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4 Ways to Try Tempeh

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4 Ways to Try Tempeh

By Cary Neff, Experience Life

Tempeh is often confused with tofu. But, in fact, these two soy products are quite different: Tofu is a curd made from unfermented, mashed soybeans. Tempeh is a fermented soybean cake that’s less mechanically processed, more dense in nutrients, less likely to create digestive distress, and, thus, far better for you.

A terrific source of protein, tempeh (which originated in Indonesia) is made from whole soybeans that have been layered and, like miso and soy sauce, fermented. When cooked — and tempeh should always be eaten cooked — it has a nutty, smoky and mushroom-like flavor.

Because of its firm, chewy texture, tempeh can be handled much like meat and used as a meat substitute. It’s affordable, easy to prepare and can be incorporated into a wide range of dishes.

Best when marinated, tempeh mixes with various ingredients to create great flavor combinations, including Asian (soy, ginger, garlic, sesame), Mexican (cumin, chili powder, cilantro, tomato), Italian (basil, oregano, balsamic vinegar, olive oil) and Thai (basil, coconut milk, fish sauce, ginger).

While traditional tempeh is made with soybeans alone, you can also purchase it with other grains included, like barley, millet and brown rice. Some stores also carry a thinly sliced smoked tempeh that can be used as a vegan version of bacon.

If you haven’t already made tempeh a part of your healthy-cooking repertoire, it’s high time you did! Here are some ideas and recipes to get you started.

Nutrition Know-How

• A 4-ounce serving of cooked tempeh provides 41 percent of the daily recommended amount of protein.

• Tempeh is a good source of probiotics, gut-friendly microbes that help control harmful bacteria in the body.

• The fermented soy in tempeh is high in vitamin K2, which can help prevent osteoporosis, cardiovascular disease, certain cancers and diseases of the brain — including dementia.

• Tempeh’s isoflavones have been shown to reduce symptoms of menopause in women and to reduce the risk of prostate cancer in men.

• The protein and fiber in tempeh can help regulate blood-sugar levels. Tempeh’s fiber also helps remove carcinogenic toxins from the body and may be able to lower rates of colon and breast cancer.

• Tempeh is rich in minerals, including calcium, magnesium, iron, zinc, manganese, copper, phosphorous and potassium.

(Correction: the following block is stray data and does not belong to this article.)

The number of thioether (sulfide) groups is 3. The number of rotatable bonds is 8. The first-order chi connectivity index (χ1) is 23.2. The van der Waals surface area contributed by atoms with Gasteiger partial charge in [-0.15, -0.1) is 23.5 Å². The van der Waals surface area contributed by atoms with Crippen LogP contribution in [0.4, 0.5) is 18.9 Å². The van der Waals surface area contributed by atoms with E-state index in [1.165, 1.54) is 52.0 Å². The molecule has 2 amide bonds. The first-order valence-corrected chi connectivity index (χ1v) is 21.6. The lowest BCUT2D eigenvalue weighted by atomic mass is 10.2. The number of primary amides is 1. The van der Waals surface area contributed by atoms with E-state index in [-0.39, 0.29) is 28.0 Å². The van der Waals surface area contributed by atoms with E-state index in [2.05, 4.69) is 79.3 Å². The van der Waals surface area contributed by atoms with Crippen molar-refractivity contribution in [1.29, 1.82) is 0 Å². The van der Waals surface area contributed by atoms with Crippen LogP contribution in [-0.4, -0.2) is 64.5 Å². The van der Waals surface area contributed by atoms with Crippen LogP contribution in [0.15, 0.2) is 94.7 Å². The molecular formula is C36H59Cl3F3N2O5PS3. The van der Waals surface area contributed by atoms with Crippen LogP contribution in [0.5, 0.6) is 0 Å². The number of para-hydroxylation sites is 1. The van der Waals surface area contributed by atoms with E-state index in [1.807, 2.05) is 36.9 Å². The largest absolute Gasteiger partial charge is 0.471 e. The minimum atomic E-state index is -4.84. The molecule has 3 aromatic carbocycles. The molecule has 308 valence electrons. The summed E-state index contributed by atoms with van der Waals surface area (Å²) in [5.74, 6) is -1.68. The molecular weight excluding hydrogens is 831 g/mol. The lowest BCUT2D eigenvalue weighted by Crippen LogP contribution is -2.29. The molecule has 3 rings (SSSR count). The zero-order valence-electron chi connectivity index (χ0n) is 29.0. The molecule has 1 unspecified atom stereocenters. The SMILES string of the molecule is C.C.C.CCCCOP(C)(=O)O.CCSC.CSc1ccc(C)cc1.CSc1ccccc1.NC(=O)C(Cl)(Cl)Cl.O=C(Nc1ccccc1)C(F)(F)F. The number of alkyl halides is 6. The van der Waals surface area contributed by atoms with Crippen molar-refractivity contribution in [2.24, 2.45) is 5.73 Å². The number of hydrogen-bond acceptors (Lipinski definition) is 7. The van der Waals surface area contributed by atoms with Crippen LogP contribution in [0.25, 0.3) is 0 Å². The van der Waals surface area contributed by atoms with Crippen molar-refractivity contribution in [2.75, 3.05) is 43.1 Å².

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Read more: All recipes, Appetizers & Snacks, Basics, Diet & Nutrition, Eating for Health, Entrees, Family, Food, Green, Green Kitchen Tips, Health, Side Dishes, Uncategorized, Vegan, Vegetarian, , , , , , , , ,

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6:54PM PDT on Aug 2, 2013

Thanks!

6:46PM PDT on Jul 22, 2013

Thanks for the recipes.

11:45AM PDT on May 26, 2013

Thanks

5:58AM PST on Nov 24, 2012

Love this stuff!

8:22PM PDT on Oct 10, 2011

Thank you Katie!

7:52PM PDT on Oct 5, 2011

Thank you so much, I'm very open to trying this and can honestly say I never have, wasn't even sure how to give it a shot. Now I know!!!!!! :)

5:15PM PDT on Sep 19, 2011

Great yums!

12:29AM PDT on Sep 13, 2011

Recipe looks great, and I like the idea of, 'Just crumble tempeh, season with salt, onion powder, and garlic powder and fry in oil until crispy - even the most skeptical carnivores will love it.'. Thanks Magdalena R.!

12:56AM PDT on Sep 3, 2011

I love these ideas

11:35AM PDT on Sep 2, 2011

Just crumble tempeh, season with salt, onion powder, and garlic powder and fry in oil until crispy - even the most skeptical carnivores will love it.

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Disclaimer: The views expressed above are solely those of the author and may not reflect those of
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people are talking

Interesting, if nothing else.

Vitamin D comes from the sun (it is a hormone reaction). There is quite a bit in several of these co…

I love beans and will eat even more now, after reading this article. What does everyone think of ma…

Nutrition facts we can agree on? How refreshing, thank you Kris.

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